Investment Treaties (BITs). Over 3000 investment treaties are in place today.
Almost no-one warned of the small print in the agreements. This included the
granting to corporations of very broad and ill-defined protection for their investments as well as the exclusive right for corporations to sue states (states
cannot sue corporations) at secretive international tribunals for actions deemed
to unfairly affect investors’ profits. 

Amidst the flurry of treaty-signing, few states
paused to consider the negative implications for public health, the
environment, and human rights that would result from governments putting their
regulatory powers in a legal straitjacket. Neither, it seems, did they grasp
the potential financial burden for cash-strapped states, where legal and
arbitration costs average over US$8 million per dispute, and in some cases
exceed US$30 million. 

Multinational corporations have not been the
only ones to benefit from this uneven playing field. A recent report by
research and campaign groups Corporate
Europe Observatory
and the Transnational Institute,
shows that Investment arbitration has also become a lucrative industry for a
small club of international law firms and arbitrators that fuel the investment
arbitration boom at the expense of taxpayers’ money. The report Profiting from Injustice finds that three law firms from the UK and US, and 15 elite arbitrators
mainly from the North, dominate the arbitration industry and reap substantial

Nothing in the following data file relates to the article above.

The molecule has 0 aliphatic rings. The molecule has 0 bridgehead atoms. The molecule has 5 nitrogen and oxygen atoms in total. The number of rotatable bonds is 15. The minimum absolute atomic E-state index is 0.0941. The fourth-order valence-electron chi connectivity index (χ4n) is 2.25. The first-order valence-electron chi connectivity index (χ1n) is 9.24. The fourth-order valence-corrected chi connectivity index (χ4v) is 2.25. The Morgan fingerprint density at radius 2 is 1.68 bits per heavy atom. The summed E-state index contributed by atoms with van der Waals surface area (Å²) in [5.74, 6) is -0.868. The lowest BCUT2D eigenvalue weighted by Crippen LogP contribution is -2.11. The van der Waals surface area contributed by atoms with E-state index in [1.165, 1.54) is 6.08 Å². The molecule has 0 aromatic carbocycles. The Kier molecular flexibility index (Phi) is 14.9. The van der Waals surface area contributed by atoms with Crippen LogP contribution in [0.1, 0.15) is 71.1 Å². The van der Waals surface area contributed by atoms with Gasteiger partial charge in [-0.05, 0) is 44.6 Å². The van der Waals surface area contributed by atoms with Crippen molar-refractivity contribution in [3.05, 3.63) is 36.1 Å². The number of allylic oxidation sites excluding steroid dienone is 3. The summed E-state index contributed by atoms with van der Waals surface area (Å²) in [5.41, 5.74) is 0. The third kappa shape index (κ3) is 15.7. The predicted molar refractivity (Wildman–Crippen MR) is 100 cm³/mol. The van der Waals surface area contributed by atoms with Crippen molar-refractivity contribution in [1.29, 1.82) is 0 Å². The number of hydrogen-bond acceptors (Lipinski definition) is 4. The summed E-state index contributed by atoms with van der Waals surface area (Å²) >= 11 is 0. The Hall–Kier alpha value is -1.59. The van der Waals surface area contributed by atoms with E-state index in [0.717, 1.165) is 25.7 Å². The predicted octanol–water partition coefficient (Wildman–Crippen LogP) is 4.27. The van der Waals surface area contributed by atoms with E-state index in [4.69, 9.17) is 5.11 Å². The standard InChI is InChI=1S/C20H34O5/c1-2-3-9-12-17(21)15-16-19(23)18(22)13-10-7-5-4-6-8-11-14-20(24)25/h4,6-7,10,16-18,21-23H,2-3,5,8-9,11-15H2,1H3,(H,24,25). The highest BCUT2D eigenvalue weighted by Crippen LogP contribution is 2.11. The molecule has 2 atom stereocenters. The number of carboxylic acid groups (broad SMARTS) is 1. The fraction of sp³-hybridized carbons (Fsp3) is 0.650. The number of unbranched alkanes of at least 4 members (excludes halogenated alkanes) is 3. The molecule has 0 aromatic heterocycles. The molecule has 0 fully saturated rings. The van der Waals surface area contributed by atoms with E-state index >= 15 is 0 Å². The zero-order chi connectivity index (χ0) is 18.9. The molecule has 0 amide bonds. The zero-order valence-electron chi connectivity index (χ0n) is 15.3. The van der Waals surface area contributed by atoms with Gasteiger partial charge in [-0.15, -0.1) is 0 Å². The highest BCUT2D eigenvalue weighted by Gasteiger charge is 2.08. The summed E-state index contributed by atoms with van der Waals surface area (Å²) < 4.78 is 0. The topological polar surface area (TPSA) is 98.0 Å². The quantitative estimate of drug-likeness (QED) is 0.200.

financial benefits from the international investment regime. 

This small-knit community of elite arbitrators
promise to act as neutral judges in investment disputes, despite their close
links with multinational corporations and their pro-business outlook of the
world. The evidence shows that they use their influence to promote
investor-friendly rules, and lobby against reform. In 2011, many arbitrators
voiced their opposition to a proposal by International Court of Justice Judge
Bruno Simma to give greater consideration to international environmental and
human rights law in investment arbitration. 

Greece again

Meanwhile, a small number of law firms, where
investment lawyers charge fees of up to US$1000 an hour, encourage companies to
sue governments. A recent example is when law firms alerted investors to the
possibility of sueing crisis-affected Greece. The legal bills will be added to
the already crushing debt repayments that the Greek people are shouldering.

Given the high arbitration costs and the
constraints to legislate in the public interest, it is no wonder that countries
increasingly question the current investment arbitration regime. The retreat
from this system goes beyond Latin America. Since 2011, the Australian
government no longer includes investor-state dispute settlement provisions in
its trade agreements. In 2012, South Africa terminated its investment treaty
with Belgium. These governments are paving the way for a wholesale reform of
the investment arbitration system.

 

Cecilia Olivet and Pia Eberhardt are the co-authors of the report Profiting from Injustice. How law firms, arbitrators and financiers are fuelling an investment arbitration boom, Brussels/Amsterdam 2012.

keywords : actions | resistanceinvestment | BITinvestor-state disputes | ISDS source : Open Democracy